Hardware based async compute and hardware based processor thread dispatch/scheduling in any CPU/GPU/Other processor’s hardware is always going to be faster and more efficient than any software based solution.

July 13, 2016 | 07:28 PM - Posted by Anonymous (not verified)

That reddit link explains it better imo

July 13, 2016 | 11:36 PM - Posted by Anonymous (not verified)

In the Reddit post Alarchy states: "Async shaders are a FEATURE of GCN, but they are not necessary to do async compute"

But he also admits that "So yes, Nvidia can "do" async compute, no they don't have async shaders"

So Nvidia has no async-compute Shaders in its hardware, so Nvidia has to emulate async-compute shaders in software!

That's software based async-compute for Pascal managed by software and not as quick to respond to asynchronous events as AMD's GCN asynchronous compute Shaders. Asynchronous compute Shaders fully implemented in hardware is what is giving AMD's GCN based GPU's that sizable improvment in DX12 and Vulkan and what will give AMD's shaders the low latency advantage over any software managed "async-compute".

Alarchy(favors Nvidia) is good at making async-comute appear like splitting hairs with but having asynchronous Shaders implemented fully in hardware is a big difference just look at AMD's GCN GPUs improvments with DX12 and Vulkan. The VR games designers are looking for the low latency that asynchronous shaders in hardware will provide.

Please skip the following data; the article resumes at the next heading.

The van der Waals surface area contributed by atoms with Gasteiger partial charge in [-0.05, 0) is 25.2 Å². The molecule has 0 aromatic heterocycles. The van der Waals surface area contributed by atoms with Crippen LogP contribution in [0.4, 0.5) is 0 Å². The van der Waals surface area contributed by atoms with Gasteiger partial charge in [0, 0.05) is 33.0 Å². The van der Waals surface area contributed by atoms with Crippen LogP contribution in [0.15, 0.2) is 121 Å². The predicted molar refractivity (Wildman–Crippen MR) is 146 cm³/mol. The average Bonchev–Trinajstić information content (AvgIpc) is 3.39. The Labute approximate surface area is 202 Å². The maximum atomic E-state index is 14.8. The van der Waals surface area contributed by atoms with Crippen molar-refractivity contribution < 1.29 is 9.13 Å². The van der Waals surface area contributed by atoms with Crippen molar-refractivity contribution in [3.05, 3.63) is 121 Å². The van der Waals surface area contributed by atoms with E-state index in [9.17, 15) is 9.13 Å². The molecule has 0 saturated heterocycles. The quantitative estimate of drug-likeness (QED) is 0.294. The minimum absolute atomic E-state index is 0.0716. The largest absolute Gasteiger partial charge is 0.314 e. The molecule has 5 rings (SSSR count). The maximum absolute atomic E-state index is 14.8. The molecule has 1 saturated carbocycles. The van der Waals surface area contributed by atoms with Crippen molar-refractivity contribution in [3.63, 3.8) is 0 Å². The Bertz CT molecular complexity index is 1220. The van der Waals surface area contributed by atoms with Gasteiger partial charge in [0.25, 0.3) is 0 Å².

July 14, 2016 | 12:20 PM - Posted by Stefem (not verified)

"So Nvidia has no async-compute Shaders in its hardware, so Nvidia has to emulate async-compute shaders in software!"

Hit the brakes, that is just your own conclusion...

Alarchy also add:
"People that don't understand will say things like "hardware is ALWAYS faster" or "software is EMULATING" (implying it's bad)"

People need to clear its mind otherwise will end up distorting reality to match it's own ideas.

July 14, 2016 | 12:54 PM - Posted by Anonymous (not verified)

Yes it's bad if any processor management CODE implemented in software has to be itself fetched decoded and executed on a processor to do its work, and there is no way in hell that software can be used to manage a processor's hardware execution components that themselves can execute many instructions in the time is takes to even fetch from cache memory one software based processor management instruction.